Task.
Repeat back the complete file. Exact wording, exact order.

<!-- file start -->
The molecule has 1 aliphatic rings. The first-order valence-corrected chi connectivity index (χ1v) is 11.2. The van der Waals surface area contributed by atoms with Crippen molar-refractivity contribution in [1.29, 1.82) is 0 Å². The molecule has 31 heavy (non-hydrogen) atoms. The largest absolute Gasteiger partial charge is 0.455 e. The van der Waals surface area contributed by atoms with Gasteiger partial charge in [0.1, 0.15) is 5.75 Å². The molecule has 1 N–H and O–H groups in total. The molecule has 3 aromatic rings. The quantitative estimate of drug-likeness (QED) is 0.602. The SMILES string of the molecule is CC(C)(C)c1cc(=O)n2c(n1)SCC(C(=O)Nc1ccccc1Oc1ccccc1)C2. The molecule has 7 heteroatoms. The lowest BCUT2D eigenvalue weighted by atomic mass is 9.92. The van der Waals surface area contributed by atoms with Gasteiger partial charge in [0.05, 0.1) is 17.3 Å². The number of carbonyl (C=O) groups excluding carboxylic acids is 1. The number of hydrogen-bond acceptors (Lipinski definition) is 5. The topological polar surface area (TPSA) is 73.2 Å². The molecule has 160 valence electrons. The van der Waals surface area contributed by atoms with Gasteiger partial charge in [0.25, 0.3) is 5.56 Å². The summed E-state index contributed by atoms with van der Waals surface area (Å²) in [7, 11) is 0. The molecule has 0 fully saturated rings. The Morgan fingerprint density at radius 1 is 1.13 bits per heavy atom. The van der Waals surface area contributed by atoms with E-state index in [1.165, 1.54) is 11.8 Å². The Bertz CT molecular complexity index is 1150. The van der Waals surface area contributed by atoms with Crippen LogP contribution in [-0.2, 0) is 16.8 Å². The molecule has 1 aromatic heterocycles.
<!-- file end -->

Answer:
The molecule has 1 aliphatic rings. The first-order valence-corrected chi connectivity index (χ1v) is 11.2. The van der Waals surface area contributed by atoms with Crippen molar-refractivity contribution in [1.29, 1.82) is 0 Å². The molecule has 31 heavy (non-hydrogen) atoms. The largest absolute Gasteiger partial charge is 0.455 e. The van der Waals surface area contributed by atoms with Gasteiger partial charge in [0.1, 0.15) is 5.75 Å². The molecule has 1 N–H and O–H groups in total. The molecule has 3 aromatic rings. The quantitative estimate of drug-likeness (QED) is 0.602. The SMILES string of the molecule is CC(C)(C)c1cc(=O)n2c(n1)SCC(C(=O)Nc1ccccc1Oc1ccccc1)C2. The molecule has 7 heteroatoms. The lowest BCUT2D eigenvalue weighted by atomic mass is 9.92. The van der Waals surface area contributed by atoms with Gasteiger partial charge in [0.05, 0.1) is 17.3 Å². The number of carbonyl (C=O) groups excluding carboxylic acids is 1. The number of hydrogen-bond acceptors (Lipinski definition) is 5. The topological polar surface area (TPSA) is 73.2 Å². The molecule has 160 valence electrons. The van der Waals surface area contributed by atoms with Gasteiger partial charge in [0.25, 0.3) is 5.56 Å². The summed E-state index contributed by atoms with van der Waals surface area (Å²) in [7, 11) is 0. The molecule has 0 fully saturated rings. The Morgan fingerprint density at radius 1 is 1.13 bits per heavy atom. The van der Waals surface area contributed by atoms with E-state index in [1.165, 1.54) is 11.8 Å². The Bertz CT molecular complexity index is 1150. The van der Waals surface area contributed by atoms with Crippen LogP contribution in [-0.2, 0) is 16.8 Å². The molecule has 1 aromatic heterocycles.